Man appears in court charged with murder of woman 35 years ago

The man has appeared in private at the Glasgow sheriff court charged with the murder
The man has appeared in private at the Glasgow sheriff court charged with the murder
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A man has appeared in court charged with the murder of a woman in Glasgow 35 years ago.

Mary McLaughlin, 58, was last seen alive on 26 September 1984 when she left a bar in the Hyndland area of Glasgow after a night out.

Her body was found six days later in her home in Laurel Street in Partick.

Despite extensive inquiries at the time, no one was arrested or charged in connection with her death.

But yesterday, Graham McGill, from Glasgow, appeared in private at the city’s sheriff court charged with her murder.

The 58-year-old made no plea and was remanded in custody pending a further court appearance.

It comes after a new investigation was launched by detectives from Police Scotland’s Homicide Governance Review team.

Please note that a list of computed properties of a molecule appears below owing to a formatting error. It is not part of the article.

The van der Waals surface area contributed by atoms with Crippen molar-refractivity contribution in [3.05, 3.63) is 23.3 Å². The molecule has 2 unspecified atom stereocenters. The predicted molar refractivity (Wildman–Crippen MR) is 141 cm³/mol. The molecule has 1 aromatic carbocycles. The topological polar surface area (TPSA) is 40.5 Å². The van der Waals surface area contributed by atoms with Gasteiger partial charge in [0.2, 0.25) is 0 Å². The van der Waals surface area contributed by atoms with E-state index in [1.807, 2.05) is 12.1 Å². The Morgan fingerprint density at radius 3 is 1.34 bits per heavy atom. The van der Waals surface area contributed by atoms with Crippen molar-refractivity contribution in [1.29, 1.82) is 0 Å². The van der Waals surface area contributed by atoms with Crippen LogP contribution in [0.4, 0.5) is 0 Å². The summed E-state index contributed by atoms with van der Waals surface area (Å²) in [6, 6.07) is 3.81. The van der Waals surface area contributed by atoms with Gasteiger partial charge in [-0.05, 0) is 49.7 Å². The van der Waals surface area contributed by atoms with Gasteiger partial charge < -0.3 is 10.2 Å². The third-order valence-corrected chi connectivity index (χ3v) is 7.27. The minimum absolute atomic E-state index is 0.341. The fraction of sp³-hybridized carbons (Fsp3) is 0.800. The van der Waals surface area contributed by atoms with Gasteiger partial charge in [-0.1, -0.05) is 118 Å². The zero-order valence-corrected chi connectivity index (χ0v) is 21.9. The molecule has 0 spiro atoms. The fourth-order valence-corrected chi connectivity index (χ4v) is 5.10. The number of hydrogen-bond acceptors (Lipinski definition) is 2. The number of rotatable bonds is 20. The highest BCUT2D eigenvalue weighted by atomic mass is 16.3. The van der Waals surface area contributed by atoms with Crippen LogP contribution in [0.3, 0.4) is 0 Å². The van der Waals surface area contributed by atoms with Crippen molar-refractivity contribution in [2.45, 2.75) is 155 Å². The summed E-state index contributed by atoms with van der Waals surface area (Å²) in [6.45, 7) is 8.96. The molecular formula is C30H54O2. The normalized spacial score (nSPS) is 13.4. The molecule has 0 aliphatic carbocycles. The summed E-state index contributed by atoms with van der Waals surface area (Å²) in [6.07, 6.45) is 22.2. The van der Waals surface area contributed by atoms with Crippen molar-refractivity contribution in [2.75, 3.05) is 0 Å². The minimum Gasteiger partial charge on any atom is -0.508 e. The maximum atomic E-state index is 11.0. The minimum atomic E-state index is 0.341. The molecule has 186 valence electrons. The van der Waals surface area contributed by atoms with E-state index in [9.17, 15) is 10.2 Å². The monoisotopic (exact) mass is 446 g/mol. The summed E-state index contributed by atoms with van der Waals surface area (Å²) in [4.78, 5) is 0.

Detective Chief Inspector Suzanne Chow said: “Undetected and unresolved homicides in Scotland are never closed and the families of victims are never forgotten.

“Our Homicide Governance Review team keep every undetected and unresolved case under review, and will continue to investigate any new information or lines of inquiry which come to light.

“The passage of time is no barrier to our investigations, and a re-investigation into Mrs McLaughlin’s murder
has now resulted in the arrest and charge of a man 35 years later.”

Mrs McLaughlin, a mother to six girls and five boys, was last seen leaving the Hyndland Bar and walking along Dumbarton Road towards the local chip shop, Armandos.

Witnesses said she was in a good mood that night and had been laughing and joking with staff.

Speaking two years ago, one of her daughters, Gina, described the pain of losing her mother.

She said: “It’s bad enough losing your mum at a young age. For her to be murdered makes it so much worse, and then to be denied any justice for all these years means you never find closure.

“I’ve never forgotten my mum and I often thought the police didn’t care as time went by, though I understood they had to give priority to fresh cases.

“But I feel there is real hope that we might get a positive result at last.”

The same year, her son, Martin, said: “I’ll never get over her death. I still have trouble sleeping – something like that has a very big impact on your life.”